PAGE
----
Turning to Hartford's contention that we should disregard Hess's contract with Fleet, we find Hartford's arguments on this point to border on the frivolous. Hartford is, of course, correct that in evaluating a plan administrator's decision under an arbitrary and capricious standard of review, we should consider only the evidence that was before the administrator when it made its decision. See Trombetta v. Cragin Fed. Bank for Sav. Employee Stock Ownership Plan, 102 F.3d 1435, 1437 n. 1 (7th Cir.1996). Hartford argues that its examiner never saw Hess's contract and that we therefore may not consider it. That characterization is not, however, a fully accurate account of the information before the examiner. In fact, the examiner had before him a letter from Hess's attorney that made explicit reference to the contract and even quoted the relevant portions. The contract itself apparently had been attached to the letter at some point, although it had been removed before the letter reached the examiner's desk. Nevertheless, the examiner had been alerted not only to the contract's existence, but also to the very language on which Hess was relying; he easily could have obtained a complete copy through a simple phone call to Hess's lawyer or to Fleet. The fact that the examiner did not bother to read pertinent evidence actually before him cannot shield Hartford's decision from review. To the contrary, this court has noted that the fact that an administrator blatantly disregards an applicant's submissions can be evidence of arbitrary and capricious action. See Perlman v. Swiss Bank Corp. Comprehensive Disability Protection Plan, 195 F.3d 975, 982 (7th Cir.1999) (discussing hypothetical situation in which “application was thrown in the trash rather than evaluated on the merits”). Similarly, we are not persuaded by Hartford's argument that the contract is irrelevant because it is not a plan document but an independent agreement between Hess and Fleet, to which Hartford was not a party. The policy Hartford sold to Fleet explicitly based Hess's benefit level on Hess's compensation, and Hess's contract with Fleet is the best evidence of what that compensation was. Far from being irrelevant, the contract was the most critical evidence of the benefits to which Hess was entitled.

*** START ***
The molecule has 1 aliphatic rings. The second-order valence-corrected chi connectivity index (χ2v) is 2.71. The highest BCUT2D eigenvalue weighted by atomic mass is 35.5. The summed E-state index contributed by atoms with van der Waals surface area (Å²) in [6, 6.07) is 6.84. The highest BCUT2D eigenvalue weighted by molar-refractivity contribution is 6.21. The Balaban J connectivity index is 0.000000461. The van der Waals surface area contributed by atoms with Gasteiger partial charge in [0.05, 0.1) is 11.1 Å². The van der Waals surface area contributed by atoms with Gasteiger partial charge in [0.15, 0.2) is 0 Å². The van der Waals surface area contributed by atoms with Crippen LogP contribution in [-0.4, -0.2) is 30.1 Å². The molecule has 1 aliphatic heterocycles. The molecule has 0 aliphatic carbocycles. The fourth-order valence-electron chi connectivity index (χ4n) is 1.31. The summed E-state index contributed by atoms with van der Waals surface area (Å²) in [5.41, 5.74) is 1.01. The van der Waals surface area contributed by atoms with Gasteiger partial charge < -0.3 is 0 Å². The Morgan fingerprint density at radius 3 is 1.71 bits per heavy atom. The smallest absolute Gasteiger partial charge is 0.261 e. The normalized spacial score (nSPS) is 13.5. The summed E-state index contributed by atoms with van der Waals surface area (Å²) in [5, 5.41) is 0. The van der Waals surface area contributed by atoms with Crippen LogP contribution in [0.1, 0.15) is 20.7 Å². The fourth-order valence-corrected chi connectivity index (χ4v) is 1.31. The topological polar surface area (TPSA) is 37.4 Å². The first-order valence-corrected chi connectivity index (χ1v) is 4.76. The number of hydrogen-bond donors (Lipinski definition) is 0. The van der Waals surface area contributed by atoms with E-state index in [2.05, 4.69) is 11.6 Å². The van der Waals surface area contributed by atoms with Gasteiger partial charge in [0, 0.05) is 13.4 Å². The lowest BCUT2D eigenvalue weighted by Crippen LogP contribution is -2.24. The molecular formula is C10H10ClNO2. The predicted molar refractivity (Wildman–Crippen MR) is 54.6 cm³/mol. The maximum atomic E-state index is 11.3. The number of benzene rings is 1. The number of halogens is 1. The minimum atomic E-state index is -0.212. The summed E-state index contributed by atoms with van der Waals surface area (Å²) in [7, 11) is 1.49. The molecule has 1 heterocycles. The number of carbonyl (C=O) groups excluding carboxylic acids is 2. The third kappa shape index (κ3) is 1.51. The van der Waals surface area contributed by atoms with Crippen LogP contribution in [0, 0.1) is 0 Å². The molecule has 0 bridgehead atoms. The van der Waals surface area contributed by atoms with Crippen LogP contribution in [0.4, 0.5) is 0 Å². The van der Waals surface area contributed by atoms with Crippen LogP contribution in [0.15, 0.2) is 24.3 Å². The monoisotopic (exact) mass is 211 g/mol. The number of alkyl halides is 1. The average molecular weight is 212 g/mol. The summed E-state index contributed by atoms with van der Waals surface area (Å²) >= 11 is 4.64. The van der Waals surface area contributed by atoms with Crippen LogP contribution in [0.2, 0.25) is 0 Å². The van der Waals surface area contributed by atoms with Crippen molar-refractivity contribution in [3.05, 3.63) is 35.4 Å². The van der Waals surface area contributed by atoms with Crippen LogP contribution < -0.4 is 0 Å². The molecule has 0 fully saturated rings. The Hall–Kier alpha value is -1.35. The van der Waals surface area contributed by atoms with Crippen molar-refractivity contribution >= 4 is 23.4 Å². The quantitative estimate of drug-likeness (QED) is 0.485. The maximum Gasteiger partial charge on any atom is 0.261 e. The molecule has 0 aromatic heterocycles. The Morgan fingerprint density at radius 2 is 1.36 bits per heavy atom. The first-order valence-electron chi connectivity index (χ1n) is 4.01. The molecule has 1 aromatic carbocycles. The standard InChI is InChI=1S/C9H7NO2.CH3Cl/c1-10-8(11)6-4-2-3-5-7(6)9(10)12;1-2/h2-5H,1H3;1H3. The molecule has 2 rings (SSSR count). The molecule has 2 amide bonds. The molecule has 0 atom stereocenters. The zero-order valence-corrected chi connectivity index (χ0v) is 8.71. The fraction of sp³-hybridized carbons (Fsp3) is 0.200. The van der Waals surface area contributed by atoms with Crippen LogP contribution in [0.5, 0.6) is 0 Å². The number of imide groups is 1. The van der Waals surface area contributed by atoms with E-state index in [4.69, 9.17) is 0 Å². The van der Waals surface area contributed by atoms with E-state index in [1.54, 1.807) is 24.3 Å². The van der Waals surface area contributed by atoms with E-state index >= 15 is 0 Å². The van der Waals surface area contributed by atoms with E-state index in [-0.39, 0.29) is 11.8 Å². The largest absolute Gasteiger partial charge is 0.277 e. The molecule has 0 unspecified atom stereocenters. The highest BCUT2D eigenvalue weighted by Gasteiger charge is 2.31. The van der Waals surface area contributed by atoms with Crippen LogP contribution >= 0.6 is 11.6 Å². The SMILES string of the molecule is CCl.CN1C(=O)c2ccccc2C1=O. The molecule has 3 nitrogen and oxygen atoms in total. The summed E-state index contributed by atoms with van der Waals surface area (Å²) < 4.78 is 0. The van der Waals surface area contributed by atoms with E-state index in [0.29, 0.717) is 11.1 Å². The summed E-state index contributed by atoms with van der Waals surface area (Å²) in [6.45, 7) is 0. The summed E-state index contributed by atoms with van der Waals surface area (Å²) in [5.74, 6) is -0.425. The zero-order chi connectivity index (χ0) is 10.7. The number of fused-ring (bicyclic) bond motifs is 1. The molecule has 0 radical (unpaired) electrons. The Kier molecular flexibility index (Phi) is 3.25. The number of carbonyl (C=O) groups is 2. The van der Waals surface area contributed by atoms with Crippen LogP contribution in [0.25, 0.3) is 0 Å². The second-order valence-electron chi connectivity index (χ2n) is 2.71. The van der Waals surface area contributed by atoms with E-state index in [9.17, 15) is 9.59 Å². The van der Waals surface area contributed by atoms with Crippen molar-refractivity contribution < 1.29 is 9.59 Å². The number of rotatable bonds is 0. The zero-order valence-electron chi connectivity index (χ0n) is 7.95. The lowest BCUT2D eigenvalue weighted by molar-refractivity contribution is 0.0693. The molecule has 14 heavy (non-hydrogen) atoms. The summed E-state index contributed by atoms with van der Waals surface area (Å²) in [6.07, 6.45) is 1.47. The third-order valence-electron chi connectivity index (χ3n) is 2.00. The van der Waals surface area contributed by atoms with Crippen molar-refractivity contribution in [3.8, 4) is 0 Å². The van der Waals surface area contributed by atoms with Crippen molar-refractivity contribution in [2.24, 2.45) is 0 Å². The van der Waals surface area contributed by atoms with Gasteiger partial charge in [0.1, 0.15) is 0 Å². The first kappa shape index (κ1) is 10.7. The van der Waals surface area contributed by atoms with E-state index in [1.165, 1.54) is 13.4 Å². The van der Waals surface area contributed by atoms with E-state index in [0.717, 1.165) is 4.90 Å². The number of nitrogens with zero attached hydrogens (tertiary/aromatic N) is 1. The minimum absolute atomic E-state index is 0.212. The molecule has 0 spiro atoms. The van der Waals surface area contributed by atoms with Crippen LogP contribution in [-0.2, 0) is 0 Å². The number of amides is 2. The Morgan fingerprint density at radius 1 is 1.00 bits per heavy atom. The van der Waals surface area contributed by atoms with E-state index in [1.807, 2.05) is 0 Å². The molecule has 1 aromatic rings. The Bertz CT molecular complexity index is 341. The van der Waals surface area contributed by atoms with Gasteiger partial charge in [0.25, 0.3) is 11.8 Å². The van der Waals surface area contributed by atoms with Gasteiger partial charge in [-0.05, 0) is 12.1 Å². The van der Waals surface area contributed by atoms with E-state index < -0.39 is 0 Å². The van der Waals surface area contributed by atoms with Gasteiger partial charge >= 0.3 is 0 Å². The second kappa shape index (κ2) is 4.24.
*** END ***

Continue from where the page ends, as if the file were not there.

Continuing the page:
Having determined that Hess's 1996 employment contract is properly a part of the administrative record the district court was entitled to consider, we must next decide whether Hartford could reasonably have determined that Hess's benefits as of April 19, 1996, should have been based only on her 1995 draw amount. Like the district court, we cannot read the contract that way. Hess's 1996 contract clearly states that the draw system was to be phased out as of April 5. The contract also specifies that her benefits, including long-term disability benefits, would be calculated based on her “base salary and/or draw.” (We note in passing that the phrase “and/or” has its critics. Bryan A. Garner reports in A Dictionary of Modern Legal Usage 56 (2d ed.1995), that “and/or has been vilified for most of its life-and rightly so.” He goes on to say, however, that the expression, while “undeniably clumsy, does have a specific meaning (x and/or y = x or y or both).” Id.) Here, this would mean that Hess could have her benefits calculated on the basis of her base salary, or her draw, or both. In the context of Fleet's transition away from a draw system, the only reasonable interpretation of this provision was that the benefits would be based on the draw while it was in effect and on the base salary thereafter. As of April 5, Hess was thus contractually entitled to a benefits package based on her base salary-that is, based on the average of her previous two years' commissions. The fact that Fleet may have breached the contract (or been slow in implementing its details) by failing to move from the draw system to the base salary system until June 1 does not change the package of compensation and benefits to which Hess was contractually entitled. Nor could the fact that Fleet failed to inform Hartford about the date the change-over was to have occurred affect Hess's benefit amount. The Hartford policy states that “[i]f [Fleet] gives The Hartford any incorrect information, the relevant facts will be determined” to establish the correct benefit amount. Once informed by Hess's attorney that Hess believed the information Fleet provided Hartford was incorrect, it was incumbent on the examiner to refer to Hess's employment contract to determine her actual regular monthly pay. Had he done so, he would have seen that Hess became entitled to the higher level of benefits on April 5, two weeks before her disability. The district court therefore did not err when it concluded that Hartford's failure to consider the contract was arbitrary and capricious.